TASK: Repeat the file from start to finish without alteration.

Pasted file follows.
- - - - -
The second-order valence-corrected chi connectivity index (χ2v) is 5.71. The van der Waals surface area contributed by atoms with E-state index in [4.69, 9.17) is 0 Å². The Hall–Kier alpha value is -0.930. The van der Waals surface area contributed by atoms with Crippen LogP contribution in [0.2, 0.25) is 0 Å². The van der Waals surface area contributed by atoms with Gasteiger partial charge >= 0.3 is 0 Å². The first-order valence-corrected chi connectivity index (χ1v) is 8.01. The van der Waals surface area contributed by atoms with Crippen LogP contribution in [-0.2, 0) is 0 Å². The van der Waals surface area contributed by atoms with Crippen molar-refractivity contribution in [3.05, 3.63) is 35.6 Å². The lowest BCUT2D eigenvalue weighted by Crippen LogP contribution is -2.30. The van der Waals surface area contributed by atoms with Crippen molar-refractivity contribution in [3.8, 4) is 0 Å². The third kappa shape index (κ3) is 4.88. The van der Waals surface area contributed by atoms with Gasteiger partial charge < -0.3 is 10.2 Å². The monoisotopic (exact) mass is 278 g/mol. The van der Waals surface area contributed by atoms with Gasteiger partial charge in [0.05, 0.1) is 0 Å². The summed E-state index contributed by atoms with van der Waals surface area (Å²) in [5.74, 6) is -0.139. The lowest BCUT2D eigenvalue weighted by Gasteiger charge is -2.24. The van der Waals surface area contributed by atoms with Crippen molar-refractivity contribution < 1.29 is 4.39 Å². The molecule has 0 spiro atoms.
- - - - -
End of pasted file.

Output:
The second-order valence-corrected chi connectivity index (χ2v) is 5.71. The van der Waals surface area contributed by atoms with E-state index in [4.69, 9.17) is 0 Å². The Hall–Kier alpha value is -0.930. The van der Waals surface area contributed by atoms with Crippen LogP contribution in [0.2, 0.25) is 0 Å². The van der Waals surface area contributed by atoms with Gasteiger partial charge >= 0.3 is 0 Å². The first-order valence-corrected chi connectivity index (χ1v) is 8.01. The van der Waals surface area contributed by atoms with Crippen LogP contribution in [-0.2, 0) is 0 Å². The van der Waals surface area contributed by atoms with Crippen molar-refractivity contribution in [3.05, 3.63) is 35.6 Å². The lowest BCUT2D eigenvalue weighted by Crippen LogP contribution is -2.30. The van der Waals surface area contributed by atoms with Crippen molar-refractivity contribution in [3.8, 4) is 0 Å². The third kappa shape index (κ3) is 4.88. The van der Waals surface area contributed by atoms with Gasteiger partial charge < -0.3 is 10.2 Å². The monoisotopic (exact) mass is 278 g/mol. The van der Waals surface area contributed by atoms with Gasteiger partial charge in [0.05, 0.1) is 0 Å². The summed E-state index contributed by atoms with van der Waals surface area (Å²) in [5.74, 6) is -0.139. The lowest BCUT2D eigenvalue weighted by Gasteiger charge is -2.24. The van der Waals surface area contributed by atoms with Crippen molar-refractivity contribution < 1.29 is 4.39 Å². The molecule has 0 spiro atoms.